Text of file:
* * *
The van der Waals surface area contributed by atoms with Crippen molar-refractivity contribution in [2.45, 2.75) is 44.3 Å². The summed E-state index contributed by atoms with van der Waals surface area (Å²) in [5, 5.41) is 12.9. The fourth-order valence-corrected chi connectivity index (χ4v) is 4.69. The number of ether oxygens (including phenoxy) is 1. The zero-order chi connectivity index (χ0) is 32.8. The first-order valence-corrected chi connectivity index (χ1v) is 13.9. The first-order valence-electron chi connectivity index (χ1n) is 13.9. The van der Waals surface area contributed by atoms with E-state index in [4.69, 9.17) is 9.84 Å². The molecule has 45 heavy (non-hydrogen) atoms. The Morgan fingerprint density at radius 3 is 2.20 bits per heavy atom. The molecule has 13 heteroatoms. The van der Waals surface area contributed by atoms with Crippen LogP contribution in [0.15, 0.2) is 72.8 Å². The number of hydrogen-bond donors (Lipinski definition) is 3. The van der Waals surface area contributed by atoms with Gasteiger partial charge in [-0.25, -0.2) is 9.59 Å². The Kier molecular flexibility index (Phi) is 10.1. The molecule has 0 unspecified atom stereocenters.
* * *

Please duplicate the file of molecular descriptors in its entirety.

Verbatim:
The van der Waals surface area contributed by atoms with Crippen molar-refractivity contribution in [2.45, 2.75) is 44.3 Å². The summed E-state index contributed by atoms with van der Waals surface area (Å²) in [5, 5.41) is 12.9. The fourth-order valence-corrected chi connectivity index (χ4v) is 4.69. The number of ether oxygens (including phenoxy) is 1. The zero-order chi connectivity index (χ0) is 32.8. The first-order valence-corrected chi connectivity index (χ1v) is 13.9. The first-order valence-electron chi connectivity index (χ1n) is 13.9. The van der Waals surface area contributed by atoms with E-state index in [4.69, 9.17) is 9.84 Å². The molecule has 45 heavy (non-hydrogen) atoms. The Morgan fingerprint density at radius 3 is 2.20 bits per heavy atom. The molecule has 13 heteroatoms. The van der Waals surface area contributed by atoms with Crippen LogP contribution in [0.15, 0.2) is 72.8 Å². The number of hydrogen-bond donors (Lipinski definition) is 3. The van der Waals surface area contributed by atoms with Gasteiger partial charge in [-0.25, -0.2) is 9.59 Å². The Kier molecular flexibility index (Phi) is 10.1. The molecule has 0 unspecified atom stereocenters.